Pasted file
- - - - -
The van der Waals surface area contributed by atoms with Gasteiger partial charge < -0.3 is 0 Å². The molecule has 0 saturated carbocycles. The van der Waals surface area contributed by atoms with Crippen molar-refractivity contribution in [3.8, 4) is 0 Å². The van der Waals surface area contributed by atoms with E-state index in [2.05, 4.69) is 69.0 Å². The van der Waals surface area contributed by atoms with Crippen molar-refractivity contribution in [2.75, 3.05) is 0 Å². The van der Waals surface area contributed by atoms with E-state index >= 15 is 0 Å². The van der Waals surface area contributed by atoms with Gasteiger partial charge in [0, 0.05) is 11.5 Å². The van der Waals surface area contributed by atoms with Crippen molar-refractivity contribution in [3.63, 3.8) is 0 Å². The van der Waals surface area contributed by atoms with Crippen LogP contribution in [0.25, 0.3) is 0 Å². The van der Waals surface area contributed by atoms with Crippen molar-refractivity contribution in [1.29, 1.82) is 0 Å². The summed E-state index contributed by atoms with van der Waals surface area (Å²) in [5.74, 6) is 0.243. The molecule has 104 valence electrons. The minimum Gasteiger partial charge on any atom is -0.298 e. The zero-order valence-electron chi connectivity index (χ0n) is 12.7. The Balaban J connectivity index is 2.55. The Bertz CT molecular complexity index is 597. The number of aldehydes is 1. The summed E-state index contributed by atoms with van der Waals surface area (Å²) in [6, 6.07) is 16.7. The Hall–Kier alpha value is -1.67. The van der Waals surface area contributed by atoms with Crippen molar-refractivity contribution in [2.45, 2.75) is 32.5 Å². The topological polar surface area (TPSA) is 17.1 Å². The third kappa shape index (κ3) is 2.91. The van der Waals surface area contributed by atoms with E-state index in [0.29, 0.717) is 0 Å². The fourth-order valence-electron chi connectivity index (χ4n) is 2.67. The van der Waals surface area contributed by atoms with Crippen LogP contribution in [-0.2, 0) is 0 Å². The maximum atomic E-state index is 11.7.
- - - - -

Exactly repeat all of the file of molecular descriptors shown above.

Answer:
The van der Waals surface area contributed by atoms with Gasteiger partial charge < -0.3 is 0 Å². The molecule has 0 saturated carbocycles. The van der Waals surface area contributed by atoms with Crippen molar-refractivity contribution in [3.8, 4) is 0 Å². The van der Waals surface area contributed by atoms with E-state index in [2.05, 4.69) is 69.0 Å². The van der Waals surface area contributed by atoms with Crippen molar-refractivity contribution in [2.75, 3.05) is 0 Å². The van der Waals surface area contributed by atoms with E-state index >= 15 is 0 Å². The van der Waals surface area contributed by atoms with Gasteiger partial charge in [0, 0.05) is 11.5 Å². The van der Waals surface area contributed by atoms with Crippen molar-refractivity contribution in [3.63, 3.8) is 0 Å². The van der Waals surface area contributed by atoms with Crippen LogP contribution in [0.25, 0.3) is 0 Å². The van der Waals surface area contributed by atoms with Crippen molar-refractivity contribution in [1.29, 1.82) is 0 Å². The summed E-state index contributed by atoms with van der Waals surface area (Å²) in [5.74, 6) is 0.243. The molecule has 104 valence electrons. The minimum Gasteiger partial charge on any atom is -0.298 e. The zero-order valence-electron chi connectivity index (χ0n) is 12.7. The Balaban J connectivity index is 2.55. The Bertz CT molecular complexity index is 597. The number of aldehydes is 1. The summed E-state index contributed by atoms with van der Waals surface area (Å²) in [6, 6.07) is 16.7. The Hall–Kier alpha value is -1.67. The van der Waals surface area contributed by atoms with Crippen molar-refractivity contribution in [2.45, 2.75) is 32.5 Å². The topological polar surface area (TPSA) is 17.1 Å². The third kappa shape index (κ3) is 2.91. The van der Waals surface area contributed by atoms with E-state index in [0.29, 0.717) is 0 Å². The fourth-order valence-electron chi connectivity index (χ4n) is 2.67. The van der Waals surface area contributed by atoms with Crippen LogP contribution in [-0.2, 0) is 0 Å². The maximum atomic E-state index is 11.7.